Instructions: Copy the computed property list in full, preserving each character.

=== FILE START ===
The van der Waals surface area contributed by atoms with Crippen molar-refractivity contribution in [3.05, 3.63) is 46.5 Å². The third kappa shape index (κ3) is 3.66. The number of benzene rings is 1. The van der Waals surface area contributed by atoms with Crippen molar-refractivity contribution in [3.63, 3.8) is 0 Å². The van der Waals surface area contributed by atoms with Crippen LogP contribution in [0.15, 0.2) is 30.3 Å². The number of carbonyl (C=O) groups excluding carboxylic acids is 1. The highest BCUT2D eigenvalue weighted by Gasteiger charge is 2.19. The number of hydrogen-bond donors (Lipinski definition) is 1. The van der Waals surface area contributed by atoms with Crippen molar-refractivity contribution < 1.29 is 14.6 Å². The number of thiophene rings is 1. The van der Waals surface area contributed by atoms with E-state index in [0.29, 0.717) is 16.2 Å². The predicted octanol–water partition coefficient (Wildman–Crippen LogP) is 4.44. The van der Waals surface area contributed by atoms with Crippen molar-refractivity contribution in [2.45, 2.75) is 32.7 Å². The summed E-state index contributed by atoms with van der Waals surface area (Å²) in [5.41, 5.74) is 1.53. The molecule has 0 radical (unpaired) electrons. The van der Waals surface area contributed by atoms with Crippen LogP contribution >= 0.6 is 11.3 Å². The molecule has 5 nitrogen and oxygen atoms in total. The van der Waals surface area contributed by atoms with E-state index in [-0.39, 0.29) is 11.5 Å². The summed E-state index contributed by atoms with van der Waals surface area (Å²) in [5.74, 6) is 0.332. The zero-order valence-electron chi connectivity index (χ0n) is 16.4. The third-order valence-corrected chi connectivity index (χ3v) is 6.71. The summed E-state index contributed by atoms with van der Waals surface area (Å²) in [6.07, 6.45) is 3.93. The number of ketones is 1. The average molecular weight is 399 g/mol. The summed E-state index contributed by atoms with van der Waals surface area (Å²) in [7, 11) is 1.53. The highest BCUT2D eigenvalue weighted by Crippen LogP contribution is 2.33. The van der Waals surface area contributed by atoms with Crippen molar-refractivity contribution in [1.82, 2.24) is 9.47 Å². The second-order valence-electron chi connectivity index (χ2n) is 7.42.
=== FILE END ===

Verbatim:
The van der Waals surface area contributed by atoms with Crippen molar-refractivity contribution in [3.05, 3.63) is 46.5 Å². The third kappa shape index (κ3) is 3.66. The number of benzene rings is 1. The van der Waals surface area contributed by atoms with Crippen molar-refractivity contribution in [3.63, 3.8) is 0 Å². The van der Waals surface area contributed by atoms with Crippen LogP contribution in [0.15, 0.2) is 30.3 Å². The number of carbonyl (C=O) groups excluding carboxylic acids is 1. The highest BCUT2D eigenvalue weighted by Gasteiger charge is 2.19. The number of hydrogen-bond donors (Lipinski definition) is 1. The van der Waals surface area contributed by atoms with Crippen molar-refractivity contribution < 1.29 is 14.6 Å². The number of thiophene rings is 1. The van der Waals surface area contributed by atoms with E-state index in [0.29, 0.717) is 16.2 Å². The predicted octanol–water partition coefficient (Wildman–Crippen LogP) is 4.44. The van der Waals surface area contributed by atoms with Crippen molar-refractivity contribution in [2.45, 2.75) is 32.7 Å². The summed E-state index contributed by atoms with van der Waals surface area (Å²) in [5.41, 5.74) is 1.53. The molecule has 0 radical (unpaired) electrons. The van der Waals surface area contributed by atoms with Crippen LogP contribution >= 0.6 is 11.3 Å². The molecule has 5 nitrogen and oxygen atoms in total. The van der Waals surface area contributed by atoms with E-state index in [-0.39, 0.29) is 11.5 Å². The summed E-state index contributed by atoms with van der Waals surface area (Å²) in [5.74, 6) is 0.332. The zero-order valence-electron chi connectivity index (χ0n) is 16.4. The third-order valence-corrected chi connectivity index (χ3v) is 6.71. The summed E-state index contributed by atoms with van der Waals surface area (Å²) in [6.07, 6.45) is 3.93. The number of ketones is 1. The average molecular weight is 399 g/mol. The summed E-state index contributed by atoms with van der Waals surface area (Å²) in [7, 11) is 1.53. The highest BCUT2D eigenvalue weighted by Crippen LogP contribution is 2.33. The van der Waals surface area contributed by atoms with Crippen molar-refractivity contribution in [1.82, 2.24) is 9.47 Å². The second-order valence-electron chi connectivity index (χ2n) is 7.42.